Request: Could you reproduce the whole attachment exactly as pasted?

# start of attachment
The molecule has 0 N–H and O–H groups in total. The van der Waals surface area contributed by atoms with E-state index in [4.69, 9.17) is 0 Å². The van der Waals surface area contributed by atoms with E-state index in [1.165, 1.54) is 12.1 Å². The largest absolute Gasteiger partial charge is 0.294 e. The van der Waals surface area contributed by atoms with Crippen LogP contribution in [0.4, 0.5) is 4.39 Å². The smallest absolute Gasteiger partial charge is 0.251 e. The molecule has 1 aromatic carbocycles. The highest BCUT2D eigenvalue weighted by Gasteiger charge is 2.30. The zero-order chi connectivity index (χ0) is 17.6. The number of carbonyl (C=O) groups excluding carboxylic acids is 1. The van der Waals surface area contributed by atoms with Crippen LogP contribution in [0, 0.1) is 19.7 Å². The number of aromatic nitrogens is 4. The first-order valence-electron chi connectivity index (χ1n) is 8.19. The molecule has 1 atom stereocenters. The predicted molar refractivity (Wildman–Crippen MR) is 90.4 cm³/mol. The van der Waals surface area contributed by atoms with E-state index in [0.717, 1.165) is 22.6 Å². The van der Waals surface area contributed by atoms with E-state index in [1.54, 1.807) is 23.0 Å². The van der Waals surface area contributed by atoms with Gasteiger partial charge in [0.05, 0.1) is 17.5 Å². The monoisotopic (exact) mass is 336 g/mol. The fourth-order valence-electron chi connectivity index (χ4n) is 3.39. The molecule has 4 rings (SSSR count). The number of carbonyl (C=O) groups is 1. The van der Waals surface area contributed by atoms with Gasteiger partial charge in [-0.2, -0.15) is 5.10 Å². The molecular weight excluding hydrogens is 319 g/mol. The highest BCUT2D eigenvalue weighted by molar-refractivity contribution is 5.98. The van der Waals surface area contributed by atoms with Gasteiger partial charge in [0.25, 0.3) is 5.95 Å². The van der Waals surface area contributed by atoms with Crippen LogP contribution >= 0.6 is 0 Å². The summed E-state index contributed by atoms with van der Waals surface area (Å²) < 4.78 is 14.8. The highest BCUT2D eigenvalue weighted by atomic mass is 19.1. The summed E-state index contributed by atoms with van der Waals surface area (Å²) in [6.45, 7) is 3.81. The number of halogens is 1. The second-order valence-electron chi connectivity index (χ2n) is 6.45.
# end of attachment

The molecule has 0 N–H and O–H groups in total. The van der Waals surface area contributed by atoms with E-state index in [4.69, 9.17) is 0 Å². The van der Waals surface area contributed by atoms with E-state index in [1.165, 1.54) is 12.1 Å². The largest absolute Gasteiger partial charge is 0.294 e. The van der Waals surface area contributed by atoms with Crippen LogP contribution in [0.4, 0.5) is 4.39 Å². The smallest absolute Gasteiger partial charge is 0.251 e. The molecule has 1 aromatic carbocycles. The highest BCUT2D eigenvalue weighted by Gasteiger charge is 2.30. The zero-order chi connectivity index (χ0) is 17.6. The number of carbonyl (C=O) groups excluding carboxylic acids is 1. The van der Waals surface area contributed by atoms with Crippen LogP contribution in [0, 0.1) is 19.7 Å². The number of aromatic nitrogens is 4. The first-order valence-electron chi connectivity index (χ1n) is 8.19. The molecule has 1 atom stereocenters. The predicted molar refractivity (Wildman–Crippen MR) is 90.4 cm³/mol. The van der Waals surface area contributed by atoms with E-state index in [0.717, 1.165) is 22.6 Å². The van der Waals surface area contributed by atoms with E-state index in [1.54, 1.807) is 23.0 Å². The van der Waals surface area contributed by atoms with Gasteiger partial charge in [0.05, 0.1) is 17.5 Å². The monoisotopic (exact) mass is 336 g/mol. The fourth-order valence-electron chi connectivity index (χ4n) is 3.39. The molecule has 4 rings (SSSR count). The number of carbonyl (C=O) groups is 1. The van der Waals surface area contributed by atoms with Gasteiger partial charge in [-0.2, -0.15) is 5.10 Å². The molecular weight excluding hydrogens is 319 g/mol. The highest BCUT2D eigenvalue weighted by molar-refractivity contribution is 5.98. The van der Waals surface area contributed by atoms with Gasteiger partial charge in [0.25, 0.3) is 5.95 Å². The van der Waals surface area contributed by atoms with Crippen LogP contribution >= 0.6 is 0 Å². The summed E-state index contributed by atoms with van der Waals surface area (Å²) < 4.78 is 14.8. The highest BCUT2D eigenvalue weighted by atomic mass is 19.1. The summed E-state index contributed by atoms with van der Waals surface area (Å²) in [6.45, 7) is 3.81. The number of halogens is 1. The second-order valence-electron chi connectivity index (χ2n) is 6.45.